During the Indonesian-Australian death row saga, Prime Minister Tony Abbott brought up the fact that Australia has in the past contributed vast amounts of money to Indonesia. He did this with the hope that somehow this would cause Indonesia to remember how good a friend Australia has been (despite our rocky diplomatic past), and rethink its strict domestic policy regarding drug smugglers. Or at least make an exception to this policy to grant clemency to the two Australian citizens on death row.
This statement was received poorly in both countries, and it is obvious that whatever the outcome, Australia’s history of aid to Indonesia will have no bearing on the decision. This is due to a complex domestic political situation in Indonesia where Indonesian President Joko Widodo has painted himself into a corner by being so vocally against clemency for serious drug criminals, which in turn has lead to a boost in approval ratings in response to his strict approach. There is also a danger that by excusing only the Australians, Indonesia would attract even more negative foreign pressure from other countries with nationals on the Indonesian death row.
These events show that Australia should perhaps rethink its use of foreign aid as a tool of foreign policy. The slashing of Australia’s foreign aid budget in 2014, coupled with recent talk of additional cuts, indicates that the government is thinking along these lines too.
In mid-2013 AusAID was merged with DFAT (much to the dismay of AusAID’s graduate applicants). Aid moneys are now officially a part of DFAT’s toolbox. It is true that there are internal cost savings to be had from merging the organisations, but if there is no significant benefit to Australian foreign policy outcomes, is it really appropriate for a Department whose job it is to seek foreign influence, to administer what is essentially an altruistic activity? This is not to undermine the excellent work that Australian aid has done in the region; communities have drinking water, healthcare and schools where they previously did not.
Australia achieves national security and foreign policy interests by having economically and politically stable neighbours in Asia and the South Pacific, and the supply of aid can help to achieve this. However if Australia’s objective has been the obtainment of soft power and influence in aid recipients’ foreign and domestic policy decisions through aid money, then Australia appears to have failed, at least in the case of Indonesia. Furthermore, the Australian Consular-General in Fiji has previously been ejected for allegedly interfering in domestic politics, and similar complaints have also emerged in the Solomon Islands.
Australia attaches conditions to its aid money, requiring that certain steps be taken in accordance with receipt. This “tied-aid” creates obligations upon the recipient, which is contrary to the objective of increasing Australian influence, as these obligations negatively highlight the obvious power imbalance between the two countries. The implication is that Australia is rich and powerful, and that the recipient country is poor, and must do as Australia says. This sort of relationship does not build mutual respect.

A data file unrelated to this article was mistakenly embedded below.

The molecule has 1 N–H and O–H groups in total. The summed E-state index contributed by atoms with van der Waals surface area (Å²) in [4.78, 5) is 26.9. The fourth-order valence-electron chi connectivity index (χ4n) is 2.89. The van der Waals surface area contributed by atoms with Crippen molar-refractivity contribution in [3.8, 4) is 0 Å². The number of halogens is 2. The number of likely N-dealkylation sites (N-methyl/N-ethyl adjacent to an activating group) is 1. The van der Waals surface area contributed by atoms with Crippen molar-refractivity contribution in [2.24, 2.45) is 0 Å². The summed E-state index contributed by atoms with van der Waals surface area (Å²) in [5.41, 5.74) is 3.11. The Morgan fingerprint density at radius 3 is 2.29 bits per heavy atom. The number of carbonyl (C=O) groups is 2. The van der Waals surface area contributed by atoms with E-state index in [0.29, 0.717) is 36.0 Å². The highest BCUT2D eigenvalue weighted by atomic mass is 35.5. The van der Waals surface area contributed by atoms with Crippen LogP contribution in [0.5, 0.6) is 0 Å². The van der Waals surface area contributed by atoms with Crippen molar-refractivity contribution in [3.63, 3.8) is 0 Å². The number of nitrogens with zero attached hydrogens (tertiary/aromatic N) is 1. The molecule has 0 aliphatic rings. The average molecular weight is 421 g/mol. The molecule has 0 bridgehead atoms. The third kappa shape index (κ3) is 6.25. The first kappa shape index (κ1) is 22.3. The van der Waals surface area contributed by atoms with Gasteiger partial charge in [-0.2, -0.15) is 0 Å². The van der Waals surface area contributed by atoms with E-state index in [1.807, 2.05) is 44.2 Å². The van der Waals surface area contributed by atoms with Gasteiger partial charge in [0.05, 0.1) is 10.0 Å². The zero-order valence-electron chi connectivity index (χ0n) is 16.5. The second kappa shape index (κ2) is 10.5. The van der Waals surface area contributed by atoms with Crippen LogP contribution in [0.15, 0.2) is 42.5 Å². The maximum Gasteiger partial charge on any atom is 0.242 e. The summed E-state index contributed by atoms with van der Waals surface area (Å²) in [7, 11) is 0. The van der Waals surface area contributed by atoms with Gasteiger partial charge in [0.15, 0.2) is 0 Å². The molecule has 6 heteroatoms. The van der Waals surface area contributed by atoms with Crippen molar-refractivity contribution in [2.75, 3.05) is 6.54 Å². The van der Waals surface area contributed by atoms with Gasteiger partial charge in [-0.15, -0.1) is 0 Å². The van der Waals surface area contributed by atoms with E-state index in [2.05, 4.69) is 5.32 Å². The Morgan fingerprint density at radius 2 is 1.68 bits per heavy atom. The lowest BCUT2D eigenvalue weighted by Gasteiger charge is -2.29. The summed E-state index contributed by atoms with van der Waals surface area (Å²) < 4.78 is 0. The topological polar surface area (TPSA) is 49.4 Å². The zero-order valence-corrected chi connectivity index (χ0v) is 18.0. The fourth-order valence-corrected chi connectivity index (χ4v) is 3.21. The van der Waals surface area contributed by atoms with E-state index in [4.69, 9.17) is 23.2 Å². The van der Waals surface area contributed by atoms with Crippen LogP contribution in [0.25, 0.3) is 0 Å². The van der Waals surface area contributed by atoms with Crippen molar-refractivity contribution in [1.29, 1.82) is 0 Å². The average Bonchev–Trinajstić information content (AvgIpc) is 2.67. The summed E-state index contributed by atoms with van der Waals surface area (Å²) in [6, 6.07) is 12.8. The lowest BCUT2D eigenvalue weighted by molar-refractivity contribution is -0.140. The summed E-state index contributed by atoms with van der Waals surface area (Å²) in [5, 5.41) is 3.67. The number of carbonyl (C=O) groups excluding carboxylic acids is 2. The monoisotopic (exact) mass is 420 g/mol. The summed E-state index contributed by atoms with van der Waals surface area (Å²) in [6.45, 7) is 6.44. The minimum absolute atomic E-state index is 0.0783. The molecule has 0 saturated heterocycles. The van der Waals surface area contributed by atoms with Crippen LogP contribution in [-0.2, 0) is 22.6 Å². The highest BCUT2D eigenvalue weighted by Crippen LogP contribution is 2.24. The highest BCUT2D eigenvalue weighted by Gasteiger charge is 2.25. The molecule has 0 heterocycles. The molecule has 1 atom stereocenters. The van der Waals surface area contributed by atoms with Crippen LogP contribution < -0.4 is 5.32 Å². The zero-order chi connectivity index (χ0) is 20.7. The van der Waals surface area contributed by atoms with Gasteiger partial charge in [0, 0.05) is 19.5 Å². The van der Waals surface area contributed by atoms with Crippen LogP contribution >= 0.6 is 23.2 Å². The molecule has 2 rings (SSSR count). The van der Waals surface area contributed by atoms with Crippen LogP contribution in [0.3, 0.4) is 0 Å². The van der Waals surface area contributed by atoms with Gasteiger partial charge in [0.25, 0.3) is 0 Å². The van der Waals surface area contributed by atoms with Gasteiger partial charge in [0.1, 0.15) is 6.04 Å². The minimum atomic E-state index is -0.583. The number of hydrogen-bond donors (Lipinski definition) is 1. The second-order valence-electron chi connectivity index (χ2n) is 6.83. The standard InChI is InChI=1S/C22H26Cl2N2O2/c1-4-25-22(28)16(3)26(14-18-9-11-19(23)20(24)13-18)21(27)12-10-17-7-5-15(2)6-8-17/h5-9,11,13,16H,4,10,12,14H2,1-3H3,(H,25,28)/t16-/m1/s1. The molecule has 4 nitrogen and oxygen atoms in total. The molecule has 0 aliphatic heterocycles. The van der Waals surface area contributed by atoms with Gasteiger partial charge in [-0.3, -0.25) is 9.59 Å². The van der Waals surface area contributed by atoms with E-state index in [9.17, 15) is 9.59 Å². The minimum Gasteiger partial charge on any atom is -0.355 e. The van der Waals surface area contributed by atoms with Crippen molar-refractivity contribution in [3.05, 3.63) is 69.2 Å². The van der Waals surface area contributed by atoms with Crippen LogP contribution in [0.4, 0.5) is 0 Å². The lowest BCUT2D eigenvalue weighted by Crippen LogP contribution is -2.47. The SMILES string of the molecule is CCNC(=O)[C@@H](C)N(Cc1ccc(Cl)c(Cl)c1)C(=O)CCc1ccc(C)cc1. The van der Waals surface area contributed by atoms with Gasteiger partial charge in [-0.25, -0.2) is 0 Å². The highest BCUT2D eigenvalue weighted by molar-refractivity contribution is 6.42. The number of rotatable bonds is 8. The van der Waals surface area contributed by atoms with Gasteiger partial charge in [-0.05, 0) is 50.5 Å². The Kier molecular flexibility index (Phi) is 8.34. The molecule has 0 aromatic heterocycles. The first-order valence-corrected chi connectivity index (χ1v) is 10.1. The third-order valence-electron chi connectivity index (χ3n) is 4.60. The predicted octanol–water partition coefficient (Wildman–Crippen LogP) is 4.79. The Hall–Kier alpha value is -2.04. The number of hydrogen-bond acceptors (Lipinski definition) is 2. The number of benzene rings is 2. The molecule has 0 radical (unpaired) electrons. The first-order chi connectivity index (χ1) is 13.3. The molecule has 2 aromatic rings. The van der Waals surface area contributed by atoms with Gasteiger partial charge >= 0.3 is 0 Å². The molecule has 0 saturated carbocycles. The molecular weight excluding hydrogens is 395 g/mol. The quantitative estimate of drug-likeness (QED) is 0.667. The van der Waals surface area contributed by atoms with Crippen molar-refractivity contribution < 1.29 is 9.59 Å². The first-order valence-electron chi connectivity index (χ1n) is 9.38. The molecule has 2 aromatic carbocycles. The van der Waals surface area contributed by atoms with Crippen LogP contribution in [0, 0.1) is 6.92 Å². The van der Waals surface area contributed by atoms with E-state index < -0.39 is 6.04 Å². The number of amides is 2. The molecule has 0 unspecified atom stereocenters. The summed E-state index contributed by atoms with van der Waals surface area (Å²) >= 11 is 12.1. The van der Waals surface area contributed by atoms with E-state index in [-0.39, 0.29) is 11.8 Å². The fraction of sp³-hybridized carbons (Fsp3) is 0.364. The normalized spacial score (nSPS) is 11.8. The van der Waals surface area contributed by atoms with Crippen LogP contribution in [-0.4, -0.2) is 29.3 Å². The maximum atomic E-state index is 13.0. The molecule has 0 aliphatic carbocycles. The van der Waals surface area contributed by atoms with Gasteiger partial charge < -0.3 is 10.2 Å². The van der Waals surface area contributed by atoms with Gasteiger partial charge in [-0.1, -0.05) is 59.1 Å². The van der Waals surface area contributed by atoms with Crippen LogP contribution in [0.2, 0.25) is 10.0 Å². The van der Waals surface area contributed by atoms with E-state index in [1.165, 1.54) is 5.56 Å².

Moreover, If Australia is seeking political clout, the method currently employed is undermined by other nations. For example, China and Taiwan, in order to cultivate influence, simply give condition-free aid to countries via selected influential decision-makers. Fiji’s quick substitution of Australia for China in the aftermath of the 2006 coup, despite years of developmental assistance, serves as a stark reminder of these limitations.
The national security approach to aid is that economically secure countries present a lower indirect risk to Australia. This is because public institutions such as law enforcement are better-funded, and there is less economic incentive for people to get involved with illegal activities. This then lowers the risk of drug smugglers, arms importers or terror cells operating within Australia’s immediate region and affecting Australian citizens. It is true that provision of aid to the region has not created economically self-sufficient states, and the more realistic picture is that Australian aid crucially assists communities and projects that remain dependent on continued aid funding. However the effect is stabilisation to some extent, and the ability for Australian institutions, especially police intelligence, to discourage criminal activity.
The point of this article is not to say that we should diminish our aid to the Asia-Pacific in any way. It is to say that we should learn our lesson from the past decade and accept that although our aid money achieves humanitarian outcomes and lowers the presence of transnational crime, it does not effectively achieve diplomatic heft. We need to rethink where we send our aid in order to maximise the outcomes that aid is actually able to achieve, given the realities of our region.